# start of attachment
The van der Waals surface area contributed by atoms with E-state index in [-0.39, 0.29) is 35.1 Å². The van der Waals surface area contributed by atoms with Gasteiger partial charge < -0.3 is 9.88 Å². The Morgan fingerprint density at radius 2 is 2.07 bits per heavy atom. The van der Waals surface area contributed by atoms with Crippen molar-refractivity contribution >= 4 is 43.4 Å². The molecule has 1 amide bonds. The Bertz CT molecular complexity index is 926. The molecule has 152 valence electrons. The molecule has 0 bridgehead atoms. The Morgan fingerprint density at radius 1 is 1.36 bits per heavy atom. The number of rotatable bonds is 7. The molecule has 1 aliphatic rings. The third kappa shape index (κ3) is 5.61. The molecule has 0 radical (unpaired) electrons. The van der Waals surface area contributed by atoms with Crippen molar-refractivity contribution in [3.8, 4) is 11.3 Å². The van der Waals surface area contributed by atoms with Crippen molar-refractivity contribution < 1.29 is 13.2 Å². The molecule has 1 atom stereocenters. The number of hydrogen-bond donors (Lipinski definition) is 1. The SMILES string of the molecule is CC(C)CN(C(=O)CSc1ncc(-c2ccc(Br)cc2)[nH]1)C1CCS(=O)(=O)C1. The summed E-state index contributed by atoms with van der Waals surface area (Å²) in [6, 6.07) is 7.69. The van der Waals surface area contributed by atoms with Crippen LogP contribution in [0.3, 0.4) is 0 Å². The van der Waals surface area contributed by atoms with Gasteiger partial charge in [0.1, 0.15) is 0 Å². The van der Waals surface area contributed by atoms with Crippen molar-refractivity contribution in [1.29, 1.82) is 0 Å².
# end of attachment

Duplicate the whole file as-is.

The van der Waals surface area contributed by atoms with E-state index in [-0.39, 0.29) is 35.1 Å². The van der Waals surface area contributed by atoms with Gasteiger partial charge < -0.3 is 9.88 Å². The Morgan fingerprint density at radius 2 is 2.07 bits per heavy atom. The van der Waals surface area contributed by atoms with Crippen molar-refractivity contribution >= 4 is 43.4 Å². The molecule has 1 amide bonds. The Bertz CT molecular complexity index is 926. The molecule has 152 valence electrons. The molecule has 0 bridgehead atoms. The Morgan fingerprint density at radius 1 is 1.36 bits per heavy atom. The number of rotatable bonds is 7. The molecule has 1 aliphatic rings. The third kappa shape index (κ3) is 5.61. The molecule has 0 radical (unpaired) electrons. The van der Waals surface area contributed by atoms with Crippen molar-refractivity contribution in [3.8, 4) is 11.3 Å². The van der Waals surface area contributed by atoms with Crippen molar-refractivity contribution < 1.29 is 13.2 Å². The molecule has 1 atom stereocenters. The number of hydrogen-bond donors (Lipinski definition) is 1. The SMILES string of the molecule is CC(C)CN(C(=O)CSc1ncc(-c2ccc(Br)cc2)[nH]1)C1CCS(=O)(=O)C1. The summed E-state index contributed by atoms with van der Waals surface area (Å²) in [6, 6.07) is 7.69. The van der Waals surface area contributed by atoms with Crippen LogP contribution in [0.3, 0.4) is 0 Å². The van der Waals surface area contributed by atoms with Gasteiger partial charge in [0.1, 0.15) is 0 Å². The van der Waals surface area contributed by atoms with Crippen molar-refractivity contribution in [1.29, 1.82) is 0 Å².